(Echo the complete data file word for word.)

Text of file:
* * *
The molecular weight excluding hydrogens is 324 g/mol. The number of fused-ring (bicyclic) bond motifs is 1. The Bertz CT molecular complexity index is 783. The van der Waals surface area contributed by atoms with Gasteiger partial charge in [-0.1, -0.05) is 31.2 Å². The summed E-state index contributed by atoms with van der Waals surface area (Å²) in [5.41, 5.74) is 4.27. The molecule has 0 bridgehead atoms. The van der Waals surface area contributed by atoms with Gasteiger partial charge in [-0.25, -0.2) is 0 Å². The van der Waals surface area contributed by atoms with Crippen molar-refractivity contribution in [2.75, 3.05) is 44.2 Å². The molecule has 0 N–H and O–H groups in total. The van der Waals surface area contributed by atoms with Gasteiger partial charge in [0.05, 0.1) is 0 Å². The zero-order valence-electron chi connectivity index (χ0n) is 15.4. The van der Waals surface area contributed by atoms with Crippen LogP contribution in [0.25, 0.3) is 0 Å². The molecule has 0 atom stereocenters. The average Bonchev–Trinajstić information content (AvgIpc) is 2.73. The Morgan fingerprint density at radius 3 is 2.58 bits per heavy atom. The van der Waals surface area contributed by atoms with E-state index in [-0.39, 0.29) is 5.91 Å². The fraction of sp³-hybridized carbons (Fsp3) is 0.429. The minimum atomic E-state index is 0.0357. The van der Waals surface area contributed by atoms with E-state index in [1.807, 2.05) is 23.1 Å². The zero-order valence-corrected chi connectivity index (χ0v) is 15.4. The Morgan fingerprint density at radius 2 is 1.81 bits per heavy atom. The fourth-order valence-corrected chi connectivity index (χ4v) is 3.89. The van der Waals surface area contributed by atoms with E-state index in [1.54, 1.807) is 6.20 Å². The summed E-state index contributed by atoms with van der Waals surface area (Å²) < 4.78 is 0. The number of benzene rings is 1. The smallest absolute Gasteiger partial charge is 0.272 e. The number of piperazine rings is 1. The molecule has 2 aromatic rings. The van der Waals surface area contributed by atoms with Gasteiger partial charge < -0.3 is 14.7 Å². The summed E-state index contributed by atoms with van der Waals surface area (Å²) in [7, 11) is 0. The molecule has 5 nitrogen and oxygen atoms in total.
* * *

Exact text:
The molecular weight excluding hydrogens is 324 g/mol. The number of fused-ring (bicyclic) bond motifs is 1. The Bertz CT molecular complexity index is 783. The van der Waals surface area contributed by atoms with Gasteiger partial charge in [-0.1, -0.05) is 31.2 Å². The summed E-state index contributed by atoms with van der Waals surface area (Å²) in [5.41, 5.74) is 4.27. The molecule has 0 bridgehead atoms. The van der Waals surface area contributed by atoms with Gasteiger partial charge in [-0.25, -0.2) is 0 Å². The van der Waals surface area contributed by atoms with Crippen molar-refractivity contribution in [2.75, 3.05) is 44.2 Å². The molecule has 0 N–H and O–H groups in total. The van der Waals surface area contributed by atoms with Gasteiger partial charge in [0.05, 0.1) is 0 Å². The zero-order valence-electron chi connectivity index (χ0n) is 15.4. The van der Waals surface area contributed by atoms with Crippen LogP contribution in [0.25, 0.3) is 0 Å². The molecule has 0 atom stereocenters. The average Bonchev–Trinajstić information content (AvgIpc) is 2.73. The Morgan fingerprint density at radius 3 is 2.58 bits per heavy atom. The van der Waals surface area contributed by atoms with E-state index in [-0.39, 0.29) is 5.91 Å². The fraction of sp³-hybridized carbons (Fsp3) is 0.429. The minimum atomic E-state index is 0.0357. The van der Waals surface area contributed by atoms with E-state index in [1.807, 2.05) is 23.1 Å². The zero-order valence-corrected chi connectivity index (χ0v) is 15.4. The Morgan fingerprint density at radius 2 is 1.81 bits per heavy atom. The fourth-order valence-corrected chi connectivity index (χ4v) is 3.89. The van der Waals surface area contributed by atoms with E-state index in [1.54, 1.807) is 6.20 Å². The summed E-state index contributed by atoms with van der Waals surface area (Å²) < 4.78 is 0. The number of benzene rings is 1. The smallest absolute Gasteiger partial charge is 0.272 e. The number of piperazine rings is 1. The molecule has 2 aromatic rings. The van der Waals surface area contributed by atoms with Gasteiger partial charge < -0.3 is 14.7 Å². The summed E-state index contributed by atoms with van der Waals surface area (Å²) in [7, 11) is 0. The molecule has 5 nitrogen and oxygen atoms in total.